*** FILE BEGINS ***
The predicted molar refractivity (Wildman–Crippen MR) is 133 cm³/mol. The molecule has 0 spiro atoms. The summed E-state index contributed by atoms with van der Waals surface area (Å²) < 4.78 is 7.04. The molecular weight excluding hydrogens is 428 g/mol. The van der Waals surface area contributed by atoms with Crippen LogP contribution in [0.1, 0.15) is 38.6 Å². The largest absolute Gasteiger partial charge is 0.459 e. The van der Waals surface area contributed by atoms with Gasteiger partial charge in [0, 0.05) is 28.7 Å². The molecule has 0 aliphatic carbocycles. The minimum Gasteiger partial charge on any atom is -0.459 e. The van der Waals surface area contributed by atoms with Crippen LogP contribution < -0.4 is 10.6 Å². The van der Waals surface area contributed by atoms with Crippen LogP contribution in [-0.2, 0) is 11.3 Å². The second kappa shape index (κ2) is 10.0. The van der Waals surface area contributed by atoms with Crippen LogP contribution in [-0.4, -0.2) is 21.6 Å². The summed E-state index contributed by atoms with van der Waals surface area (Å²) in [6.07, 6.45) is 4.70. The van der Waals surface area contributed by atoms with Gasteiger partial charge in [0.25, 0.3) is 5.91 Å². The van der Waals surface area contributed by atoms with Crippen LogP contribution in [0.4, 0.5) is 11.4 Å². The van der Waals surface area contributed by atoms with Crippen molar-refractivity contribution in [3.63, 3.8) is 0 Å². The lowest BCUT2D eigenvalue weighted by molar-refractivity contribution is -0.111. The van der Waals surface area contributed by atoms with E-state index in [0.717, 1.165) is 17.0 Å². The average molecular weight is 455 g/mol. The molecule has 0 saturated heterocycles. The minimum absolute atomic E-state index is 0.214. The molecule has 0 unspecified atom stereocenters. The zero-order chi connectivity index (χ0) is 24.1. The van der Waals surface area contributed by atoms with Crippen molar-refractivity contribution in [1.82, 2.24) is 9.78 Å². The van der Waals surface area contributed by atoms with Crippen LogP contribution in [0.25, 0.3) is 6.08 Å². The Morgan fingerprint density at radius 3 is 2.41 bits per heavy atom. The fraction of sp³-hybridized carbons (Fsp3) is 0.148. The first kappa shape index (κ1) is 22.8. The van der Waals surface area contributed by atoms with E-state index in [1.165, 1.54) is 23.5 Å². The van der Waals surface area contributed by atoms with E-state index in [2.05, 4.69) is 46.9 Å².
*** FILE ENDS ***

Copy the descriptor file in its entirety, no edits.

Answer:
The predicted molar refractivity (Wildman–Crippen MR) is 133 cm³/mol. The molecule has 0 spiro atoms. The summed E-state index contributed by atoms with van der Waals surface area (Å²) < 4.78 is 7.04. The molecular weight excluding hydrogens is 428 g/mol. The van der Waals surface area contributed by atoms with Crippen LogP contribution in [0.1, 0.15) is 38.6 Å². The largest absolute Gasteiger partial charge is 0.459 e. The van der Waals surface area contributed by atoms with Gasteiger partial charge in [0, 0.05) is 28.7 Å². The molecule has 0 aliphatic carbocycles. The minimum Gasteiger partial charge on any atom is -0.459 e. The van der Waals surface area contributed by atoms with Crippen LogP contribution < -0.4 is 10.6 Å². The van der Waals surface area contributed by atoms with Crippen LogP contribution in [-0.2, 0) is 11.3 Å². The second kappa shape index (κ2) is 10.0. The van der Waals surface area contributed by atoms with Crippen LogP contribution in [-0.4, -0.2) is 21.6 Å². The summed E-state index contributed by atoms with van der Waals surface area (Å²) in [6.07, 6.45) is 4.70. The van der Waals surface area contributed by atoms with Gasteiger partial charge in [0.25, 0.3) is 5.91 Å². The van der Waals surface area contributed by atoms with Crippen LogP contribution in [0.4, 0.5) is 11.4 Å². The van der Waals surface area contributed by atoms with Crippen molar-refractivity contribution in [3.63, 3.8) is 0 Å². The lowest BCUT2D eigenvalue weighted by molar-refractivity contribution is -0.111. The van der Waals surface area contributed by atoms with E-state index in [0.717, 1.165) is 17.0 Å². The average molecular weight is 455 g/mol. The molecule has 0 saturated heterocycles. The minimum absolute atomic E-state index is 0.214. The molecule has 0 unspecified atom stereocenters. The zero-order chi connectivity index (χ0) is 24.1. The van der Waals surface area contributed by atoms with Crippen molar-refractivity contribution in [1.82, 2.24) is 9.78 Å². The van der Waals surface area contributed by atoms with Crippen LogP contribution in [0.25, 0.3) is 6.08 Å². The Morgan fingerprint density at radius 3 is 2.41 bits per heavy atom. The fraction of sp³-hybridized carbons (Fsp3) is 0.148. The first kappa shape index (κ1) is 22.8. The van der Waals surface area contributed by atoms with E-state index in [1.165, 1.54) is 23.5 Å². The van der Waals surface area contributed by atoms with E-state index in [2.05, 4.69) is 46.9 Å².